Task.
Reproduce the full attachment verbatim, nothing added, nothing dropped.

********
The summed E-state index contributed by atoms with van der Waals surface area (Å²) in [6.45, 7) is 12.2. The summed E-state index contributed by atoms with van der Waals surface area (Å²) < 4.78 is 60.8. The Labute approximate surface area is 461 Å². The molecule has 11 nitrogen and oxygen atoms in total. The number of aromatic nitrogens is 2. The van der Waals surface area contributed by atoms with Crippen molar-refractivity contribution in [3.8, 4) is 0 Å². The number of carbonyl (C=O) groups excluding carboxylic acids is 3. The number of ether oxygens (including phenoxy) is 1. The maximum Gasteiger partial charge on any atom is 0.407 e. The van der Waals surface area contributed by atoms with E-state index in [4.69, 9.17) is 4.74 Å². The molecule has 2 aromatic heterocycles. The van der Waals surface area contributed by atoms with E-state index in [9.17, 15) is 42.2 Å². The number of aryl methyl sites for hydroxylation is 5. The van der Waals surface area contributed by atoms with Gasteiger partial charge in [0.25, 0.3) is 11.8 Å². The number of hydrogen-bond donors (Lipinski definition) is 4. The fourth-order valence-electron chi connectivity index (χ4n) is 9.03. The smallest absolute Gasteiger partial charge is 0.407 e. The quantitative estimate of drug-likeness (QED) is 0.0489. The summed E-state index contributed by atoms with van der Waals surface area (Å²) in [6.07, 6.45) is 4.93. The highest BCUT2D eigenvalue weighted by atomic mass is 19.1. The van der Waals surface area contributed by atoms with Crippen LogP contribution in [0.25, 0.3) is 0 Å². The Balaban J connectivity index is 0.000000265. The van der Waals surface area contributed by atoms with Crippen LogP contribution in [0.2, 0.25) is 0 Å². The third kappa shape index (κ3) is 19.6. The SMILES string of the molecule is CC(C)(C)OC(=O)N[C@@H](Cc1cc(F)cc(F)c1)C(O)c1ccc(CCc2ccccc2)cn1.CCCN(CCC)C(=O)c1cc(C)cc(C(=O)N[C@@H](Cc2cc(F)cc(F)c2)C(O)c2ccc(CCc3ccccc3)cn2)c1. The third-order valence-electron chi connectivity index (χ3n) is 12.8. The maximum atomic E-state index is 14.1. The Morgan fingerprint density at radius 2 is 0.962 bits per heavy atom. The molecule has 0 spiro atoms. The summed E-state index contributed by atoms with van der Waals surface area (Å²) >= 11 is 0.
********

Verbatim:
The summed E-state index contributed by atoms with van der Waals surface area (Å²) in [6.45, 7) is 12.2. The summed E-state index contributed by atoms with van der Waals surface area (Å²) < 4.78 is 60.8. The Labute approximate surface area is 461 Å². The molecule has 11 nitrogen and oxygen atoms in total. The number of aromatic nitrogens is 2. The van der Waals surface area contributed by atoms with Crippen molar-refractivity contribution in [3.8, 4) is 0 Å². The number of carbonyl (C=O) groups excluding carboxylic acids is 3. The number of ether oxygens (including phenoxy) is 1. The maximum Gasteiger partial charge on any atom is 0.407 e. The van der Waals surface area contributed by atoms with E-state index in [4.69, 9.17) is 4.74 Å². The molecule has 2 aromatic heterocycles. The van der Waals surface area contributed by atoms with E-state index in [9.17, 15) is 42.2 Å². The number of aryl methyl sites for hydroxylation is 5. The van der Waals surface area contributed by atoms with Gasteiger partial charge in [0.25, 0.3) is 11.8 Å². The number of hydrogen-bond donors (Lipinski definition) is 4. The fourth-order valence-electron chi connectivity index (χ4n) is 9.03. The smallest absolute Gasteiger partial charge is 0.407 e. The quantitative estimate of drug-likeness (QED) is 0.0489. The summed E-state index contributed by atoms with van der Waals surface area (Å²) in [6.07, 6.45) is 4.93. The highest BCUT2D eigenvalue weighted by atomic mass is 19.1. The van der Waals surface area contributed by atoms with Crippen LogP contribution in [0.25, 0.3) is 0 Å². The Balaban J connectivity index is 0.000000265. The van der Waals surface area contributed by atoms with Crippen LogP contribution in [0.2, 0.25) is 0 Å². The third kappa shape index (κ3) is 19.6. The SMILES string of the molecule is CC(C)(C)OC(=O)N[C@@H](Cc1cc(F)cc(F)c1)C(O)c1ccc(CCc2ccccc2)cn1.CCCN(CCC)C(=O)c1cc(C)cc(C(=O)N[C@@H](Cc2cc(F)cc(F)c2)C(O)c2ccc(CCc3ccccc3)cn2)c1. The third-order valence-electron chi connectivity index (χ3n) is 12.8. The maximum atomic E-state index is 14.1. The Morgan fingerprint density at radius 2 is 0.962 bits per heavy atom. The molecule has 0 spiro atoms. The summed E-state index contributed by atoms with van der Waals surface area (Å²) >= 11 is 0.